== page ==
Using an SEO checklist for blog posts helps you create marketing content that’s designed to rank high on search engines, target the right readers, and attract relevant leads.
The search engine optimization practices you’ll find in our checklist show you step-by-step how to write blog posts that meet your audience’s information needs. Get your company’s thought leadership in front of the people who are searching online for a solution like yours.
Search algorithms developed by giants like Google are constantly evolving to best meet the searcher’s query. The quick tricks that worked a decade ago, like keyword stuffing and link spamming, will not get your website on the first page these days and will negatively impact your rank and site reputation. Modern SEO is all about understanding the meaning behind search queries and providing the answer as directly as possible.
SEO success comes down to not only what’s written on the page but also the technical setup and overall user experience (UX) of your blog.
We created this SEO checklist to use during our own content creation process. It’s helped us get top rank for queries searched by the people most likely to need our services, such as “inbound SDR,” “SDR metrics,” and “cold call script for software sales.”
Like most aspects of marketing, it takes time for an SEO content strategy to pay off. You can see from the reports above how a strong SEO strategy has helped us improve our rankings, visibility, and inbound lead generation over the past year and a half.
Our B2B marketing experts apply these best practices when providing content marketing services to clients, so search engine optimization is interwoven into the content campaigns we deploy.
Some of the primary goals that this SEO checklist will help you accomplish:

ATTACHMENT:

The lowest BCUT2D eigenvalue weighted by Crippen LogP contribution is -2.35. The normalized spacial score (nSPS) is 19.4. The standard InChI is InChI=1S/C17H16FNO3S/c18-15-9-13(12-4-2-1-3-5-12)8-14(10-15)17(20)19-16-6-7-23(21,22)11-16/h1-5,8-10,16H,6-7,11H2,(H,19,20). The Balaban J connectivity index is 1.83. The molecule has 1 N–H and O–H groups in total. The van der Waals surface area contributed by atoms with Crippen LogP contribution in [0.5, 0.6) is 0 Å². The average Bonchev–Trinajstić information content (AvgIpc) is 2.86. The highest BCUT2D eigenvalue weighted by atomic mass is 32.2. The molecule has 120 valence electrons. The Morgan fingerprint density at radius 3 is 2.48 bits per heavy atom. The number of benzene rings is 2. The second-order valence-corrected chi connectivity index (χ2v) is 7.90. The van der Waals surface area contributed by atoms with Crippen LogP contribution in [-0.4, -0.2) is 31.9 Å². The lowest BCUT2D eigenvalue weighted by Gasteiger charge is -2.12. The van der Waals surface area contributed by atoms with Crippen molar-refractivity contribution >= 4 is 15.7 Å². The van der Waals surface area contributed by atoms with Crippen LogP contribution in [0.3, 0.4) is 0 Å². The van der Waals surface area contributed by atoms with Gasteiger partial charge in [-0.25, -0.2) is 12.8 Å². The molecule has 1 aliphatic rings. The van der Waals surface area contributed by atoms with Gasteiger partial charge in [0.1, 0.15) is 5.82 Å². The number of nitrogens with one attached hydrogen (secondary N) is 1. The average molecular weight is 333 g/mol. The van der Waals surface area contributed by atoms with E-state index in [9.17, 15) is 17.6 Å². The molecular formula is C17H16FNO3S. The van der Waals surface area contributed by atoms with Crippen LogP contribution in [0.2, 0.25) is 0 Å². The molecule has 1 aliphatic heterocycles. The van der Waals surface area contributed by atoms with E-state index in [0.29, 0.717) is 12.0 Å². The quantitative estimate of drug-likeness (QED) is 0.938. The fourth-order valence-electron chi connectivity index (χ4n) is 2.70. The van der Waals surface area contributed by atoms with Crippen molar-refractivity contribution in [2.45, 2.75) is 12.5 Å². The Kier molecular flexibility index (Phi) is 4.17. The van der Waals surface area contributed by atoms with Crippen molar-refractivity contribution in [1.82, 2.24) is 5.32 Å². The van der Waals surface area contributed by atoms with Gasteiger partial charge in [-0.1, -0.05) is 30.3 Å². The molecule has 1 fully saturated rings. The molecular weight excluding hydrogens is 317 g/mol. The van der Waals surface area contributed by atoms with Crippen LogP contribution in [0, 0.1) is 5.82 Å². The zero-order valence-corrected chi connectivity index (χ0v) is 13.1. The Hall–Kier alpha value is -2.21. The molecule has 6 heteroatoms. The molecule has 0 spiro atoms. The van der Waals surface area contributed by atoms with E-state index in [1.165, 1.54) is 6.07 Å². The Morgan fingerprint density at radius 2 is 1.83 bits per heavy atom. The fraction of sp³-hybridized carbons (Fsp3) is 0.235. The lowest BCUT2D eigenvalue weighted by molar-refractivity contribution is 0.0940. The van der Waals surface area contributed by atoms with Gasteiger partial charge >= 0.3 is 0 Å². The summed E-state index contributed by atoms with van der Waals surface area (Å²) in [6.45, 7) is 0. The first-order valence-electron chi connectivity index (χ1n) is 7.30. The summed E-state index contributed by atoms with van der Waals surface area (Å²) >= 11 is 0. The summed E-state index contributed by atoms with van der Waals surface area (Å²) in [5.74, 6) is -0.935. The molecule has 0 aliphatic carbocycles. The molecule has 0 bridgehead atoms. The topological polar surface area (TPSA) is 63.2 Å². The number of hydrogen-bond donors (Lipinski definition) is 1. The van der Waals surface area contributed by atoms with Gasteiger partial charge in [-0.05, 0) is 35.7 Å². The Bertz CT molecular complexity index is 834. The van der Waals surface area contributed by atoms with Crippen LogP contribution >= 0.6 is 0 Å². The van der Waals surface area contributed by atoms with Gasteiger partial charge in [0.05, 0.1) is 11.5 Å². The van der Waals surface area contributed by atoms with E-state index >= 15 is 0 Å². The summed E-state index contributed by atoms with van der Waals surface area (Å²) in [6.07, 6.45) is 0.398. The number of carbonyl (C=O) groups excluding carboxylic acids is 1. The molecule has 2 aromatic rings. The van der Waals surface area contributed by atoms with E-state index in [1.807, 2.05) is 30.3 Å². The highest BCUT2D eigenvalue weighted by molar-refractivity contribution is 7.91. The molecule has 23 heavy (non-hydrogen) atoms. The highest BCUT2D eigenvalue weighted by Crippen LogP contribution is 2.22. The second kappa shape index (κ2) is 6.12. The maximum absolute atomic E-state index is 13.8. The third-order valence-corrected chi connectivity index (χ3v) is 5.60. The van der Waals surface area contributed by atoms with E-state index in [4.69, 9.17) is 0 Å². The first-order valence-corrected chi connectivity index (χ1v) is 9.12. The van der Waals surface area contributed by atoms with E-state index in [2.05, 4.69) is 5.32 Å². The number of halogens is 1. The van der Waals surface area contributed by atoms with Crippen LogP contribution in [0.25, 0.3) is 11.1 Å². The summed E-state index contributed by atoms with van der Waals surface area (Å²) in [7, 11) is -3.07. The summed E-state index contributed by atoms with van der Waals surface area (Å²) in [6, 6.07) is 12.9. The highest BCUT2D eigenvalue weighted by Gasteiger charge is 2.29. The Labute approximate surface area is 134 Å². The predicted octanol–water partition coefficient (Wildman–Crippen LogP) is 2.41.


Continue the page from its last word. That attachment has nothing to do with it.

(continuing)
Download our free interactive SEO checklist, and start creating blog content specifically designed to rank well and increase visibility.
Our checklist covers 4 key areas: keyword research, content creation, visual support, and on-page optimization. We suggest keeping a copy of the checklist attached to each work-in-progress blog post and assigning each section of the checklist to the appropriate person on your marketing team.
This checklist will help your marketing team understand the “why” behind each blog post, stay ahead on keyword research and industry trends, and monitor the work in progress.
#1 KEYWORD RESEARCH
Choosing a primary keyword is the cornerstone of writing optimized blog content. Identify the exact search term you want to rank for — the words users should type into a search engine to find your blog post. Start by narrowing down your topic and then build a list of relevant keywords you could potentially target with your new post.
This section of the checklist is usually completed by a digital specialist or the content specialist writing the piece. Assign these keyword research tasks to somebody on your team who has strong SEO knowledge and understands buyer psychology.
Start by exploring Google to see exactly how people are searching for your chosen topic. Build out your keyword list using the Google autocomplete function as well as the related searches suggestions at the bottom of the SERP (search engine results page).
Gather at least 10-15 potential keywords for your topic. Blog posts are an opportunity to target highly targeted long-tail keywords, search terms that typically contain three or more words. Long-tail keywords are usually searched less often than broad ones, but they allow you to target your intended audience more precisely.
For example, the term “cold calling scripts” is searched 501-850 times per month, while the more targeted keyword “cold calling scripts for software sales” is searched 11-50 times per month.
Still, the more specific keyword is a better fit for our audience and helps us target our ideal buyers. Long-tail keywords are generally easier to rank for too. And if you provide valuable enough content, you can potentially rank for the more broad keyword (i.e. “cold calling scripts”) as well.
Expert SEO Tip:
The Keyword Suggestions tool on Moz is an excellent resource for building out your initial keyword list.
This feature provides hundreds of keyword suggestions based on your search term. The results can be filtered by search volume, relevancy, whether it’s a question, by inclusion or exclusion of words, and more.
Once you have an initial keyword list, it’s time to determine which search term is most worth your time. The primary tool we use for this section is Moz’s Keyword Explorer, which gives us the details we need to analyze keyword value.
The metrics we review for each keyword include: